The words were unfamiliar. The costumes were striking. The gestures were hugely exaggerated, a bit like classical drama. And yet, the story seemed all too familiar. Kings and heirs, scheming characters, a game of dice, loss and ignominy, a mother’s pleas, philosophical dilemmas amidst war and the inevitability of karma. The drama of the Mahabharata and the Bhagavad Gita unfolded on a brilliantly lit stage, but it was surreal to witness it in the form of kabuki, the stylised, classical 17th century dance-drama of Japan.
On stage at the Kabukazi Theatre, in the middle of Tokyo, known characters such as Yudhishtira, Karna, Arjuna, Duryodhana, Kunti, Bhishma, and others, dressed in elaborate costumes and heavily made-up faces, almost pranced around, delivering their lines in a high-pitched falsetto. For non-native speakers, it was possible to follow the story through subtitles on digital tablets that were hooked on to the seats in front; the locals seemed equally riveted to the drama.
The sense of tradition is overarching, even with kabuki. Going back more than 400 years, the form traditionally employed storylines entrenched in Japanese history, myth and legend. So, my guide Akiko-san said, the audience usually knows what to expect and is quite vociferous in its reaction and feedback. As much as the form and the language were unfamiliar to me, the story was unfamiliar to the natives; but the interest was quite evident. It was all part of a new generation of artistes seeking to adapt not just new storylines but also introduce the kabuki form to newer audiences outside Japan.
Spearheading this effort is Onoe Kikunosuke, a fifth-generation kabuki artiste. A visit to India a few years ago, and a chance encounter with kathakali and the Bhagavad Gita, mesmerised him so much that he began working on adapting the story to kabuki. The result was Kiwametsuki Indo-den Mahabharata Senki (The War Chronicles of the Mahabharata), which was billed for a month at Tokyo’s Kabukazi Theatre. Done in three parts, it was spread over four hours and 30 minutes, and yet, not for a minute did it feel like a drag. Though the story was familiar, Onoe had tweaked it to make it interesting.
And so the story unfolded through the eyes of Karna, essayed by Onoe himself, who later told me that he felt the “character of Karna is not just an ordinary hero; he gives his earrings to follow his Dharma and although he was an adamant pacifist, in the end, he becomes a fighter to fulfill his belief in Dharma. So I chose to play Karna to highlight Karna’s tragedy and the confrontational structure of both families.” That was not all: the character of Duryodhana had been made female to suit another artiste who excelled in playing the female protagonist.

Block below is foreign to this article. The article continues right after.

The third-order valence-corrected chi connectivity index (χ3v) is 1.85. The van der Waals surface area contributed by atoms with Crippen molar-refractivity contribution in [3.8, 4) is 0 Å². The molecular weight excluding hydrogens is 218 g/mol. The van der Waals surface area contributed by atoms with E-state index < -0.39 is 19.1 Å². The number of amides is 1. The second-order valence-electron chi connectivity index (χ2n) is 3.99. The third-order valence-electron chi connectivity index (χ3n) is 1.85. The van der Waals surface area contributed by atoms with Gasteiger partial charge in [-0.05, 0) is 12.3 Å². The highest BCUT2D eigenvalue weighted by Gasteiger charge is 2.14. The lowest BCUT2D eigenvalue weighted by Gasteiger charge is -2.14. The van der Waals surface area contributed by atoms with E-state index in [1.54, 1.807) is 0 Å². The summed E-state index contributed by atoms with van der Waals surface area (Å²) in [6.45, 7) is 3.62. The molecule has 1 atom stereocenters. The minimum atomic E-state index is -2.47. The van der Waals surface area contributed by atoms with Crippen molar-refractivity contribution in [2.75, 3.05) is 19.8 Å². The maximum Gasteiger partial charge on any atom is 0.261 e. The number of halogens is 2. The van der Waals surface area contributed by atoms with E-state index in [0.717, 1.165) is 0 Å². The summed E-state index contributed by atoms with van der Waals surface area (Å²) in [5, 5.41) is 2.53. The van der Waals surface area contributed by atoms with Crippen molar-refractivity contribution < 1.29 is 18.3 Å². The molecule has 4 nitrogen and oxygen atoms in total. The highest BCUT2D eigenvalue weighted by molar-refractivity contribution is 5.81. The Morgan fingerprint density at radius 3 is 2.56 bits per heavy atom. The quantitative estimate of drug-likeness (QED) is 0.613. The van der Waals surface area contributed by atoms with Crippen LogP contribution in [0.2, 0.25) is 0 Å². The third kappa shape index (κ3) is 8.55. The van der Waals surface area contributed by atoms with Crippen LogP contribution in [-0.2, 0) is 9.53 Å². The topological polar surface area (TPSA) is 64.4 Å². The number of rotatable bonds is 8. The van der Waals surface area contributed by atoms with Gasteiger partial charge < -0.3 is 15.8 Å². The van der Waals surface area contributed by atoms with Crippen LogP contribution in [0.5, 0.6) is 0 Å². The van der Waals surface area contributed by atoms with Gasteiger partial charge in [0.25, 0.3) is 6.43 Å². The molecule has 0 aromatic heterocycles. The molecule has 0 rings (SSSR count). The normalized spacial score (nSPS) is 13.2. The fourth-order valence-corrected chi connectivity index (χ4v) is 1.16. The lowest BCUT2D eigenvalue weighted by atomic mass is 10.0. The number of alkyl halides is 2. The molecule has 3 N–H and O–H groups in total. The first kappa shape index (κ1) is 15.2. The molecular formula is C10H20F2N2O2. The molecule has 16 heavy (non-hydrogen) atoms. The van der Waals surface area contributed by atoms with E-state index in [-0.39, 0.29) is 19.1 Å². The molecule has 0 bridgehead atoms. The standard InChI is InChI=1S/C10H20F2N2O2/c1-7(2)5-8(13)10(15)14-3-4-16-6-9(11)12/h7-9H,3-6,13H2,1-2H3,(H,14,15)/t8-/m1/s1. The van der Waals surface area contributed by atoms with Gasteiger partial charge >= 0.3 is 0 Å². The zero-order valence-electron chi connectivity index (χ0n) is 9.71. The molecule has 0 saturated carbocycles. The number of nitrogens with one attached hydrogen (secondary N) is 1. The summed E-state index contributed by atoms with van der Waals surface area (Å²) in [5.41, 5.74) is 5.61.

There were other points of more familiar reference. A set of characters depicting the pantheon of Gods were dressed in elaborate beige and gold kathakali costumes, though the faces were made up in kabuki style rather than the brilliant colours usually used in kathakali. However, what struck me more than anything else was the swirl of activity, histrionics, dance and music on stage — it was a task just to keep up with all of it.
The flurry, the colour and the excessive gestures and emotions were in complete contrast to the last few days that I had been in Tokyo. There was so much equanimity on the streets and everywhere else, that it was difficult to imagine the Japanese ever being ruffled. The serenity seemed further amplified at the Asakusa temple. Tokyo’s oldest temple, Senso-ji (Asakusa was the name of the district and synonymous with the temple), was fronted by a long avenue packed with shops selling souvenirs, handicrafts, and an array of sweets. The avenue ended in front of a massive ceremonial gate beyond which was a courtyard in which stood a huge sand-filled cauldron. The devout were sticking masses of incense sticks, giving the whole place a foggy and surreal look.
Beyond this courtyard was the Buddhist temple dedicated to the bodhisattva Kannon, also known as Avalokitesvara. A giant chochin (typical Japanese lantern covered in red paper) adorned the entrance. Inside was the deity, supposedly recovered from the river Sumida in the early 7th century by fishermen. To one side of the main temple was a five-storeyed pagoda and on the other was the Asakusa Shrine, a Shinto shrine also known as Sanja-sama, dedicated to the people who founded Senso-ji. It was less flamboyant but held very sacred by the Japanese.
By the time I stepped out, it was early evening and the city’s lights beckoned, so I headed to Tokyo’s most famous shopping district, Ginza. It was a buzzing area with bright lights and an electric atmosphere. The area was packed with towering skyscrapers housing every possible global luxury brand, interspersed with niche art galleries and boutique stores.
The next morning, however, Tokyo’s penchant for poise and tranquillity was in full display at the lovely Hamarikyu gardens. Dating back to the 17th century, it’s located almost in the heart of Tokyo — a beautiful square park at the mouth of the Sumida river and surrounded by a moat filled with seawater. Walking paths wound their way all through the park, passing lush lawns and trees. In the midst was a serene water body with wooden bridges and a teahouse in the middle.
And yet, much like the play, it seemed to be a microcosm of modern Japan: gigantic high-rises and a warren of busy streets surrounded the park, the modern living comfortably with tradition. But inside, it was all calm, save for the sounds of birds and insects. Just like the play, it left me with a sense of incredible quietude.